For most people, real estate represents a significant portion of their wealth. This is especially true for homeowners in the United States, as 65.2% of American families own their own primary residence. The real estate market’s size and scale makes it an attractive and lucrative sector for many investors, but to successfully invest (or even buy and sell) in the space, you’ll need to know what factors drive the real estate industry. Here are a few:
Simply put, demographics are the data that describes the composition of a population, such as gender, age, race, income, and so on. While demographics are often overlooked, they’re a significant factor that affects how real estate is priced and what types of properties are in demand. Major demographic shifts, such as the aging of baby boomers, have a tendency to affect everything in the real estate sector from demand to consumer trends.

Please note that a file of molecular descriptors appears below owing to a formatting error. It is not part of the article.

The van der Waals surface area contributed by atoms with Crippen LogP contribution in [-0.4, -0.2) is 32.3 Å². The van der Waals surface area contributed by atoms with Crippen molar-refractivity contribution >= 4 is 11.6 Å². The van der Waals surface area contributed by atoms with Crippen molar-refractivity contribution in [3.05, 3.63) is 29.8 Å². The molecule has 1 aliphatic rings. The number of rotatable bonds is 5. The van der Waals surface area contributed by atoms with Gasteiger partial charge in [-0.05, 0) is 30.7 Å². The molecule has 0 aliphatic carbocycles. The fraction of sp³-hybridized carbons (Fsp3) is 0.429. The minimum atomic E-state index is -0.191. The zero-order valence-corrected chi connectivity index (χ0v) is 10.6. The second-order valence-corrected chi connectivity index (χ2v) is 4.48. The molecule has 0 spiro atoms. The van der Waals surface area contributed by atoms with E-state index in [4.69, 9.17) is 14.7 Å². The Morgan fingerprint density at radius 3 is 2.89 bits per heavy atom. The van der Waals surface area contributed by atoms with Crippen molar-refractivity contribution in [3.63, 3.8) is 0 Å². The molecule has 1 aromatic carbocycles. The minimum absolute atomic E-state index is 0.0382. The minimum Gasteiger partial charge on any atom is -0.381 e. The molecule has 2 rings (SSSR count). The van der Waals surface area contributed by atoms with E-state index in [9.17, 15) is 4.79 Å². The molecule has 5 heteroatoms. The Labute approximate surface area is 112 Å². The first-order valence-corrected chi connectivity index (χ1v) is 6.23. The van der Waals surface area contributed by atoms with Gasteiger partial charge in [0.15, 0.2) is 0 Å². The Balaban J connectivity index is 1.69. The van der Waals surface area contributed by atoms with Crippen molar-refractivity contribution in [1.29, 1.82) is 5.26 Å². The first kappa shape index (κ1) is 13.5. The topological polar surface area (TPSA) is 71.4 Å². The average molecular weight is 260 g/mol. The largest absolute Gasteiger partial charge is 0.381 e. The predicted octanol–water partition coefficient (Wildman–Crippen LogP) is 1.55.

Changes in interest rates can greatly influence a would-be buyer’s ability to purchase a residential property. As interest rates drop, the cost to obtain a mortgage to buy a home is lowered, thus creating a higher demand for real estate (which, incidentally, pushes prices up). Interest rates have a substantially different impact on real estate investment trusts or other equity investments in real estate, more closely resembling that of the relationship between a bond and interest rates.
The overall health of the economy, not surprisingly, plays a major role in the value of real estate. Generally measured by economic indicators such as the GDP, manufacturing activity, employment data, and the like, the economy and the real estate market have a positively correlated relationship with each other- when one rises, the other rises, and when one falls, the other does as well. The type of real estate affected by economic shifts is worth noting, as commercial real estate that’s less correlated to the cyclicality of the market (say, office tenants with long-term leases) will be less impacted by a downturn in the economy than, for example, a hotel that’s dependent on occupancy for revenue.
Legislation generally plays a major role in determining property demand and prices, with deductions, subsidies, and tax credits being some of the ways the government can temporarily boost demand for real estate. It’s vital to be aware of current government incentives if you’re hoping to determine changes in supply and demand and identify potentially false trends.